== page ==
Every nation had great plans in the summer of 1914. None of them came true, partly because they worked at cross-purposes, partly from forces they had inadvertently unleashed. Forces of arms and men; forces of invention and industry; but perhaps most of all, forces of nature which dealt out the death so many had fallen in love with when it fell on others. These forces all came home, and the ways people explained them—or explained them away—went on to live long and lethal lives of their own. One hundred years later, what are these forces and stories among us, and where are they—and we—going?


James Bratt

James Bratt is professor of history emeritus at Calvin College, specializing in American religious history and especially the connections between religion and politics. Starting in Fall 2016 he took a break from blogging on The Twelve to teach in China and on the Semester at Sea, which venues afforded him some welcome distance from the USA’s descent into its current mortal illness. But now he’s back in the States, looking for hope. His most recent book (which he edited and completed for the late John Woolverton) is  “A Christian and a Democrat”: Religion in the Life and Leadership of Franklin Delano Roosevelt.


  • Daniel J Meeter says:

    Sobering, James. How I learned about the Spanish Flu was the membership record book of the Community Church of Hoboken, originally the German Reformed Church, specifically the equally sobering lists of baptisms and deaths during those years of 1918 and 1919.

  • George E says:

    Nice synopsis, James. Thanks for writing it.

  • Judy Loucks Gruver says:

    A fascinating read. Thank you.

  • Tom Eggebeen says:

    Thank you for this reprise of the times in which were birthed a great deal of agony, the remnants of which still infect our world. Here is where our times are rooted, like it or not, along with the tragic reminder that we human beings excel in our love for killing one another. And what we don’t kill, disease takes the rest. Yet … and who can live without a “yet,” great literature and art emerged out of the carnage, and the threads of political compassion remained. Of so much sorrow here, the greater sorrow for me – always the church’s willingness to side with the reactionary forces, and with chaplains and much prayer, bless the bombs. Afraid of anarchy, the church’s monarchical instincts quickly rose up in such times, and the rich and the powerful, making money out of war, were more than happy to bless the church.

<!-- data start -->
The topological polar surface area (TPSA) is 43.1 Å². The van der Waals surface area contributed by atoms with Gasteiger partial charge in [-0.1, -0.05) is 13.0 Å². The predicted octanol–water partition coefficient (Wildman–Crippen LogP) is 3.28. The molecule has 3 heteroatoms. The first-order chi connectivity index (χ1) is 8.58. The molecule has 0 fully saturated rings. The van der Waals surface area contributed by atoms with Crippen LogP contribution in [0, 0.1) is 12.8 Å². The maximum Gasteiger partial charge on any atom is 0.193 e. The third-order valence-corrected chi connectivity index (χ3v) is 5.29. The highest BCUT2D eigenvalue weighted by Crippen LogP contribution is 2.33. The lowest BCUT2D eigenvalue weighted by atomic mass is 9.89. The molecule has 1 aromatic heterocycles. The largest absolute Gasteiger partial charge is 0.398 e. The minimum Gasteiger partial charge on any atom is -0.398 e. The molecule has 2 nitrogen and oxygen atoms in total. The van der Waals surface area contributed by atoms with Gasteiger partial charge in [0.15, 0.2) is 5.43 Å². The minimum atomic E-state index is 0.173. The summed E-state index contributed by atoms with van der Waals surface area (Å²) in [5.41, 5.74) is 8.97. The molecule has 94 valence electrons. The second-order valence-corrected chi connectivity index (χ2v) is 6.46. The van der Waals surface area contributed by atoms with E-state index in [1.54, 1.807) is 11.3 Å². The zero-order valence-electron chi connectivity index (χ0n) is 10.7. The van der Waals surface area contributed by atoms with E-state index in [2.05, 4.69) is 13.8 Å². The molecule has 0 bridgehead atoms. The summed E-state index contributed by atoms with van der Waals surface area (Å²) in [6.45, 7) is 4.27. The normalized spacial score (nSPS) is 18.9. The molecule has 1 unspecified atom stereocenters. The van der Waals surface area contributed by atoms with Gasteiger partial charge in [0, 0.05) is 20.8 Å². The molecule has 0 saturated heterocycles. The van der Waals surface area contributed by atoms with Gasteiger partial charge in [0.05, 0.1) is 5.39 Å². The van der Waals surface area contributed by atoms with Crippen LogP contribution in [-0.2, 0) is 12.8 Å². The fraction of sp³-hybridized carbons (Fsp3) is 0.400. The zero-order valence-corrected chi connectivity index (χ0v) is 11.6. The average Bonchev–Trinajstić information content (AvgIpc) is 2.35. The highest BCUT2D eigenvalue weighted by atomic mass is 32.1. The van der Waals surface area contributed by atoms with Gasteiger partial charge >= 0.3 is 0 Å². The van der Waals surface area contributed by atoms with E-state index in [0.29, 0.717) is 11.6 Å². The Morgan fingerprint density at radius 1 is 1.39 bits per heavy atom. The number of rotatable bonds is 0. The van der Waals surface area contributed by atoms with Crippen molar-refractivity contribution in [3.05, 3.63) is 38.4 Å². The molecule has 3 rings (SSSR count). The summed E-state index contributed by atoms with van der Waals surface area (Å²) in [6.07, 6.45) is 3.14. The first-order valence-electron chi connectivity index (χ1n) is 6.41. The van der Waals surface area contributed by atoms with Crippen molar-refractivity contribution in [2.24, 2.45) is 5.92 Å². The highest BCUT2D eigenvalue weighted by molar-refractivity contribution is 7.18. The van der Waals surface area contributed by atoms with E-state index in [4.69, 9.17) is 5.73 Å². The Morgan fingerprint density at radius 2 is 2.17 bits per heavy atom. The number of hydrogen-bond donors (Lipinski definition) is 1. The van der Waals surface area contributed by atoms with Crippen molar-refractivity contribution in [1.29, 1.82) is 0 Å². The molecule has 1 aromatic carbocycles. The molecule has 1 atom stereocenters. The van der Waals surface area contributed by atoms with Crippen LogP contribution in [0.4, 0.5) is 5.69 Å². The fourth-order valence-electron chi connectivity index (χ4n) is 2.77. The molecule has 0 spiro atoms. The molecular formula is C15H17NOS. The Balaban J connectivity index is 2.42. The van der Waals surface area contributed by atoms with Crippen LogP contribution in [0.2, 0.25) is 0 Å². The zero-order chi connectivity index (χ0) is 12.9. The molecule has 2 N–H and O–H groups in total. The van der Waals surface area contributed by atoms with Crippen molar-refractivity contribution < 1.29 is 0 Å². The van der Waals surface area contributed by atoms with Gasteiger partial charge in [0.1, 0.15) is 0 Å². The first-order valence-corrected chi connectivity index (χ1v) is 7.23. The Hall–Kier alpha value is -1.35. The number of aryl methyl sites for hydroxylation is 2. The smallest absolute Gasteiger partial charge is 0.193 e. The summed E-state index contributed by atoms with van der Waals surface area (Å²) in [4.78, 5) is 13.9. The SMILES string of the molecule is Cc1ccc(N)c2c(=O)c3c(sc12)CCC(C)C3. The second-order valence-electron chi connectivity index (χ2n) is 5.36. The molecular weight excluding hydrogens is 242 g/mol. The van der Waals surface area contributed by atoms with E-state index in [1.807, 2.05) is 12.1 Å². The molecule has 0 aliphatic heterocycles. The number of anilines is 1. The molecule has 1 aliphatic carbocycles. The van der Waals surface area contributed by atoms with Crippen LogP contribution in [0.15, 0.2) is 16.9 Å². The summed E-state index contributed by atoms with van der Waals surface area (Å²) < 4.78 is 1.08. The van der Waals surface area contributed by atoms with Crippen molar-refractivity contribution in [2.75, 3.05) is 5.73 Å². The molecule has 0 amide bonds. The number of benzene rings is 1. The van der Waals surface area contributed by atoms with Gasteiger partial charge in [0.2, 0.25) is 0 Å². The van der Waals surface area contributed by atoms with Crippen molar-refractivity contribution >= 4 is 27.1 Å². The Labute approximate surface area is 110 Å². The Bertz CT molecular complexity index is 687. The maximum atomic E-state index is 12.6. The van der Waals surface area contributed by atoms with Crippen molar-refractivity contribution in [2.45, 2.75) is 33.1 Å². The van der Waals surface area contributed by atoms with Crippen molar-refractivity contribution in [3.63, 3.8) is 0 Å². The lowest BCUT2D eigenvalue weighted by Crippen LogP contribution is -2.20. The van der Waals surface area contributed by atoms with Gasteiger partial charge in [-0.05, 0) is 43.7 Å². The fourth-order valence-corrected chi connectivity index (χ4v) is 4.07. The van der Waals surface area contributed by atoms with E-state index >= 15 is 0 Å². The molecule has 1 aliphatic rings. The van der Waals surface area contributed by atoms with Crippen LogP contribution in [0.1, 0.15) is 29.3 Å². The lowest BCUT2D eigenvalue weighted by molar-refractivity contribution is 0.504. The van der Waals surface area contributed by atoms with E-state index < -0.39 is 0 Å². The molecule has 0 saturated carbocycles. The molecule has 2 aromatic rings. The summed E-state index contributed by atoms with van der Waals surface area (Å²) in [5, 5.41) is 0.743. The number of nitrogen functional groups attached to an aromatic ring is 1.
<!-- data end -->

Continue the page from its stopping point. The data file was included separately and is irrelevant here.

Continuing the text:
• Jim says:

      You’re 95% right in re the church, Tom. But the chaplains who gave true comfort at the front and the voices in the churches back home who raised the flag of the heavenly kingdom–these we need to remember too, and to cherish.

  • David Stravers says:

    Did anything good come out of WWI? I’ve not yet heard of anything. Your summary of events is even more sobering.

  • Jim Schaap says:

    Thanks, Jim. Not much more than a week ago, I was thinking about my uncle, who missed the troop ship to Europe because of being laid up with something related to that horrible influenza. He recovered, went over a month later, and wasn’t there for more than a couple of weeks before a grenade too his life. His sister, my grandma, didn’t get the death notice until 1920. I wrote my sisters so they’d remember the date, but I don’t know that anyone else on the face of the earth gave that death–or hundreds, even thousands of others–any thought at all. I appreciate your retelling us the whole story.

  • Debra K Rienstra says:

    So grateful for these riveting history lessons. Keep them coming, please. We are your new classroom.

  • Jim says:

    Thanks for the comments, everyone. WWI was indeed the formative event of the 20th century, yet in the USA it’s almost entirely forgotten. This should be a year of remembrance–on the collective level but also, per Daniel and Jim’s remarks, on the personal.